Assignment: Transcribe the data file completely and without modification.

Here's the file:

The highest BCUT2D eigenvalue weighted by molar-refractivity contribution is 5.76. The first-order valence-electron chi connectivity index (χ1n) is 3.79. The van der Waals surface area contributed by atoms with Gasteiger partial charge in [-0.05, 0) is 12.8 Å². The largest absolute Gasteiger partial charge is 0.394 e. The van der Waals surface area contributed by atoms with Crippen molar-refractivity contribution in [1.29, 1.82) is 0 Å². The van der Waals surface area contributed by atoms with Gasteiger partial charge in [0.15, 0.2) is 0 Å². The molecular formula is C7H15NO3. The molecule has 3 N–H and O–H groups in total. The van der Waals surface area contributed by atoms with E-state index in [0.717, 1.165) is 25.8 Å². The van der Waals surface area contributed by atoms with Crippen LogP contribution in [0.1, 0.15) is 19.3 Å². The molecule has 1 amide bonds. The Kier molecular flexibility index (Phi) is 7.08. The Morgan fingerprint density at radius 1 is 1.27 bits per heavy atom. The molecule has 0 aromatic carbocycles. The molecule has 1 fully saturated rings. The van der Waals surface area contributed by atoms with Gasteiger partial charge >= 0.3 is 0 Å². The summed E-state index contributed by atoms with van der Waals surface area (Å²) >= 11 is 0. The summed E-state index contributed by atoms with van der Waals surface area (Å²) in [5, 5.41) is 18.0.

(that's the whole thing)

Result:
The highest BCUT2D eigenvalue weighted by molar-refractivity contribution is 5.76. The first-order valence-electron chi connectivity index (χ1n) is 3.79. The van der Waals surface area contributed by atoms with Gasteiger partial charge in [-0.05, 0) is 12.8 Å². The largest absolute Gasteiger partial charge is 0.394 e. The van der Waals surface area contributed by atoms with Crippen molar-refractivity contribution in [1.29, 1.82) is 0 Å². The van der Waals surface area contributed by atoms with Gasteiger partial charge in [0.15, 0.2) is 0 Å². The molecular formula is C7H15NO3. The molecule has 3 N–H and O–H groups in total. The van der Waals surface area contributed by atoms with E-state index in [0.717, 1.165) is 25.8 Å². The van der Waals surface area contributed by atoms with Crippen LogP contribution in [0.1, 0.15) is 19.3 Å². The molecule has 1 amide bonds. The Kier molecular flexibility index (Phi) is 7.08. The Morgan fingerprint density at radius 1 is 1.27 bits per heavy atom. The molecule has 0 aromatic carbocycles. The molecule has 1 fully saturated rings. The van der Waals surface area contributed by atoms with Gasteiger partial charge >= 0.3 is 0 Å². The summed E-state index contributed by atoms with van der Waals surface area (Å²) >= 11 is 0. The summed E-state index contributed by atoms with van der Waals surface area (Å²) in [5, 5.41) is 18.0.